Western nutritional theory focuses more on the concept of a balanced diet based on the 4 food groups, the food pyramid as well as the material food components such as carbohydrates, fat, protein, vitamins, minerals, and trace elements.
In the Eastern nutrition, a balanced diet is based upon the holistic concept of yin and yang and illustrates how thermal nature (hot/cold/neutral) and flavour of foods (sweet/acrid/sour/bitter/salty) influence the Healthy Body. Like with how acupuncture points are based on a patient’s specific TCM pattern, your diet should also be modified based on your diagnosis.
For example, a common diet misconception in the West is that salads, smoothies and juices are good for everyone because of the large quantity of fruit and vegetables. From a vitamin and mineral perspective, this may be true, but one thing that all these items have in common based on TCM theory is that they are cold in property. If a person has a cold constitution, or an already weak digestive system, consuming a lot of these types of foods it can make their symptoms worse.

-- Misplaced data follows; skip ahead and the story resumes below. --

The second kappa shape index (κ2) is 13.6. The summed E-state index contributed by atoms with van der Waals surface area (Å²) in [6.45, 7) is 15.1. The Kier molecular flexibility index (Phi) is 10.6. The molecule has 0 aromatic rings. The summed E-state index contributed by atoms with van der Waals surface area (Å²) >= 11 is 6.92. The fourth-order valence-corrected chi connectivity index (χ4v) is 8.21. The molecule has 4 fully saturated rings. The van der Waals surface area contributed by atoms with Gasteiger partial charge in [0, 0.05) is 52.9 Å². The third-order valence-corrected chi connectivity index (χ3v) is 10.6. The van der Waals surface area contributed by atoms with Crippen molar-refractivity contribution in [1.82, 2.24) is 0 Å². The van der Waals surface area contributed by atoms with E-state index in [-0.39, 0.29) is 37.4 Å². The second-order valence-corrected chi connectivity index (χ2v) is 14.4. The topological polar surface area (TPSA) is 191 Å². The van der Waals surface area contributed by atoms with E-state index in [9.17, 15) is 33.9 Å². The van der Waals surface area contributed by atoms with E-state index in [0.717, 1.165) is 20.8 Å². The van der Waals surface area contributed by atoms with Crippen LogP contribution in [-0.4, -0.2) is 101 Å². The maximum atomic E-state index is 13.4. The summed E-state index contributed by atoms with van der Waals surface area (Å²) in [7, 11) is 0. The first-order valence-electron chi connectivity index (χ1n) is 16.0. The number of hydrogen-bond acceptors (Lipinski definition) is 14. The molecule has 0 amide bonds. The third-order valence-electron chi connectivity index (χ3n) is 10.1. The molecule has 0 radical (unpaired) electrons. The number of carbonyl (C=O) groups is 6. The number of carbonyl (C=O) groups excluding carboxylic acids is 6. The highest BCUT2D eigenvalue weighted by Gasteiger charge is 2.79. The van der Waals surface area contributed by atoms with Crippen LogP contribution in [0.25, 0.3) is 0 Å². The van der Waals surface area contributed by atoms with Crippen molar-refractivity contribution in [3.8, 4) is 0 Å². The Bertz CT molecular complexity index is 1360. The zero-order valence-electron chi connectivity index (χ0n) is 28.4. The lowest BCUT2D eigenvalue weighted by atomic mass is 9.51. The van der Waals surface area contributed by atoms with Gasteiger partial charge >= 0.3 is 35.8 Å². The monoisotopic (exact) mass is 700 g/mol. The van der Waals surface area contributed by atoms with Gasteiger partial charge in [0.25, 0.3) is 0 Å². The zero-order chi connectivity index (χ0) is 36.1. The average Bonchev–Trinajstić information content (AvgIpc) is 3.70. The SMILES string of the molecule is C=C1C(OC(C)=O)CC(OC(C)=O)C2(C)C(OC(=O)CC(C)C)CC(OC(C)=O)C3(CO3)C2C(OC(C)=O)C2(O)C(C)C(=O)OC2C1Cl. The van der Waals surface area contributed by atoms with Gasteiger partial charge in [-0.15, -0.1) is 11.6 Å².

It is important to understand that everyone is an individual, which means there isn’t a one size fits all solution, especially when it comes to diet. Once you know your TCM diagnosis and have an understanding of what that means, you can adjust your diet to what is best for your Healthy Body. The famous physician Sun Si Miao of the Tang Dynasty emphasized the important role of dietary therapy:
“Dietary therapy should be the first step when one treats a disease. Only when this is unsuccessful should one try medicines.”
In a further quote, he emphasizes the preventive character of Chinese dietetics:
“Without the knowledge of proper diet, it is hardly possible to enjoy good health.”